Books on the Little Ice Age in the Dutch North Atlantic

In January 2023, Chelsea Teale and Dagomar Degroot spoke on the Little Ice Age at the New Amsterdam History Center.

The Dutch Republic experienced its so-called Golden Age from the 16th Century through the 18th Century, during an extended period of variable climate that often included colder temperatures and severe weather events. Although the Dutch Republic itself thrived during this "Little Ice Age," the Amsterdam-based Dutch West India Company struggled to establish and maintain its New World colony of New Netherland between 1624 and 1664.

As a follow-up, Dr. Degroot recommended further reading on the topic.

Degroot, Dagomar, Kevin J. Anchukaitis, Jessica E. Tierney, Felix Riede, Andrea Manica, Emma Moesswilde, and Nicolas Gauthier. "The history of climate and society: a review of the influence of climate change on the human past." Environmental Research Letters 17, no. 10 (2022): 103001.

Our recent open-access article that summarizes the global study of human responses to preindustrial climate changes, as practiced in all its major disciplines. Good for context, I think.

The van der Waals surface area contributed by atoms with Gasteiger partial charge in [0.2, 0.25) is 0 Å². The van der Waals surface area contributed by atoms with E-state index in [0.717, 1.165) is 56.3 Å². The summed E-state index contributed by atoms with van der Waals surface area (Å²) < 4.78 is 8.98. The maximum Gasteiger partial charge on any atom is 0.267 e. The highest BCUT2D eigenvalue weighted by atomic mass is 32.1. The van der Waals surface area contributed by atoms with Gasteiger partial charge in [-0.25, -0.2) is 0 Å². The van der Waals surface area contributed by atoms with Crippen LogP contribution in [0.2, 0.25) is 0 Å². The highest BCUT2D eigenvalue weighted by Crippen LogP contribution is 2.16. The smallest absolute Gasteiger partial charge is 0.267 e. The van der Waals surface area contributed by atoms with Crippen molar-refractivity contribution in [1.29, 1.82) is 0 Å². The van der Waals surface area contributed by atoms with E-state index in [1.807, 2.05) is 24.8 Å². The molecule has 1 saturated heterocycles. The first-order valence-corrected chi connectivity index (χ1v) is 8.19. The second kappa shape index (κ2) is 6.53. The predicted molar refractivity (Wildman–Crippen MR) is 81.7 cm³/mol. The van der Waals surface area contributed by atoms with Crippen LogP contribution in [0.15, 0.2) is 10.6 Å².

Wickman, Thomas M. Snowshoe country: an environmental and cultural history of winter in the early American Northeast. Cambridge University Press, 2018.

A book by a leading historian that considers how both English settlers and Wabanaki communities coped with the Little Ice Age.


White, Sam. A cold welcome: the Little Ice Age and Europe's encounter with North America. Harvard University Press, 2017.

A book by one of the world's foremost authorities on the Little Ice Age that focuses on the settler experience of climate and climate change in North America.

Degroot, Dagomar. The frigid golden age: Climate change, the little ice age, and the Dutch Republic, 1560-1720. Cambridge University Press, 2018.

A book on the trials and successes of the Dutch during the Little Ice Age, with a special focus on commerce, conflict, and culture.

About the New Netherland Institute

For over three decades, NNI has helped cast light on America's Dutch roots. In 2010, it partnered with the New York State Office of Cultural Education to establish the New Netherland Research Center, with matching funds from the State of the Netherlands. NNI is registered as a 501(c)(3) non-profit organization. Contributions are tax-deductible to the extent permitted by law. More

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